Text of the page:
One thing I’ve done is make my own vegetable broth.  Before adding any fruits, I juice only the vegetables.  Then I remove all of the vegetable pulp from its catcher and put it into a pot with water.  I bring the water to a boil and then lower it to a simmer.  I let it simmer for about an hour and add in any additional herbs I like.  (I often choose homey herbs like thyme, rosemary, and basil.)  Once it has finished cooking, I run the broth through a fine mesh sieve to catch all of the pulp.  I use it in any recipes calling for broth or when I want to add more color and nutrients to my cooked grains.  (Most people stay away from using green vegetables for broth because of the color, but I don’t mind it.)  If it’s more broth than I want to have on hand, I pour it into an ice cube tray, freeze it, and then I can use just as many cubes as I need at a time.

Another way I’ve used the pulp is by incorporating it in smoothies.  I don’t have a high-speed blender yet (see aforementioned Vitamix yearnings), and so my blender can use all of the help it can get!  After I’m done juicing, I mash the pulp into an ice cube tray and store it in the freezer.  When I’m making green smoothies, I just add a few extra cubes for extra nutrition, flavor, and texture.

Now some questions for you: If you juice, what kind of juicer do you use?  Are you happy with it?  Do you use the pulp?  If so, how?  And most importantly, what do you think would be the best thing about having a treehouse hideaway?

(Update:  Lately a lot of people have been searching for the juicer used in Fat, Sick, and Nearly Dead and ending up on my blog.  The juicer used in the film is a more expensive juicer than the one shown above, also from Breville.  It’s the Breville Juice Fountain Plus. Happy juicing!)

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  1. Channing says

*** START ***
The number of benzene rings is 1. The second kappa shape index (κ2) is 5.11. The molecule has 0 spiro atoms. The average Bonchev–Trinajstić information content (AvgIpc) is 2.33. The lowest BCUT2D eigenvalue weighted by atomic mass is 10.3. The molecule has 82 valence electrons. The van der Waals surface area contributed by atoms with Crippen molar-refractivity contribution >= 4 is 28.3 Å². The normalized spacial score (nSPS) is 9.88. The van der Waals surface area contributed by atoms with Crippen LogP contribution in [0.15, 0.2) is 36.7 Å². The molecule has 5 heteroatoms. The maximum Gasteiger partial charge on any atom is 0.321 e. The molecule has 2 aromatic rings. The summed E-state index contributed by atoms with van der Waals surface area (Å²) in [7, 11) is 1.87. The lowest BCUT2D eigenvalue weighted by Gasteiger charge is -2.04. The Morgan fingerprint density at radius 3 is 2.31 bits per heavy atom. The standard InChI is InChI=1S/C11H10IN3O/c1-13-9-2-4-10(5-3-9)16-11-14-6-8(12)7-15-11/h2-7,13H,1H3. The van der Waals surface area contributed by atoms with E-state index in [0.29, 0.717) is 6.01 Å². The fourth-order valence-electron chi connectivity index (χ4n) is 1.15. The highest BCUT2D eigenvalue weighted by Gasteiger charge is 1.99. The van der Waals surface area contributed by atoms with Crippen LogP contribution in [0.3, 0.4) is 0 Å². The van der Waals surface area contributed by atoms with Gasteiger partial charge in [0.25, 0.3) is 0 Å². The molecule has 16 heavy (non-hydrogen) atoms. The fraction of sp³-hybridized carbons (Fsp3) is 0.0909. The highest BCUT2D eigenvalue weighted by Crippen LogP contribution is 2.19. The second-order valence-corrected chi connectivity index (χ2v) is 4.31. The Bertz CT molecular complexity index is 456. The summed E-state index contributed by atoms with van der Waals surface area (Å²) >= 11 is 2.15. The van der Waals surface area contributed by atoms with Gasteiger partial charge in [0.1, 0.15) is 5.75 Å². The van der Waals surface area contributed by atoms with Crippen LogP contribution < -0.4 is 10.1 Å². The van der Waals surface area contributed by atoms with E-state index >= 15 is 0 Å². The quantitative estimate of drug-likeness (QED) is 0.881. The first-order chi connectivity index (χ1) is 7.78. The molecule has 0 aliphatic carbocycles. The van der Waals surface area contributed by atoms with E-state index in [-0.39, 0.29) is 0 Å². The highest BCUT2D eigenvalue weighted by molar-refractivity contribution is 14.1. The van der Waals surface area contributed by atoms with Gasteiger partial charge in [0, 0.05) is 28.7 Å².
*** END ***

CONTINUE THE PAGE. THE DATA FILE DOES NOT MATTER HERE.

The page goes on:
I did my research as well and wanted a leafy green juicer. As well as a wheat grass and regular carrot, apple etc juicer. The key is you need a slow auger type. I have the vertical auger in a Hurom juicer. It’s slow speed makes sure not to burn any vitamins with heat. It’s too is very easy to clean. Extremely quiet. And very powerful. The part I like is pulp comes out one spout and juice the other. So when you are done you just empty the container of pulp into garbage or into another recipe. It’s sits in less space then a standard blender. Comes with cleaning brush. I got a very nice certificate for williams Sonoma to pay for most of it. It’s 359. But worth every last penny. It’s new to the Williams sonoma. But the company makes a bunch of them under different names. Search you tube and you find it beating most machines head to head. Just had carrot, apple and ginger juice this morning. Yum.

    • cadryskitchen says

      That’s good to know about the Hurom. It sounds like a fantastic machine, but the price tag was a bit higher than I wanted to spend. I will keep it in mind for the next time I get one of those William Sonoma certificates… Maybe it’s time to renew my wedding vows! 😉

  2. says

    I have that exact juicer! Like you, I find it really easy to clean and assemble etc, which surprised me. It sat in the box for a few weeks after I bought it, such was my trepidation towards the whole assemble/disassemble aspect.

    I’ve been pretty happy with it, so far. As for the greens, do you put them in one by one or in a big clump? I usually stuff a whole handful in at once and it seems to go through pretty well.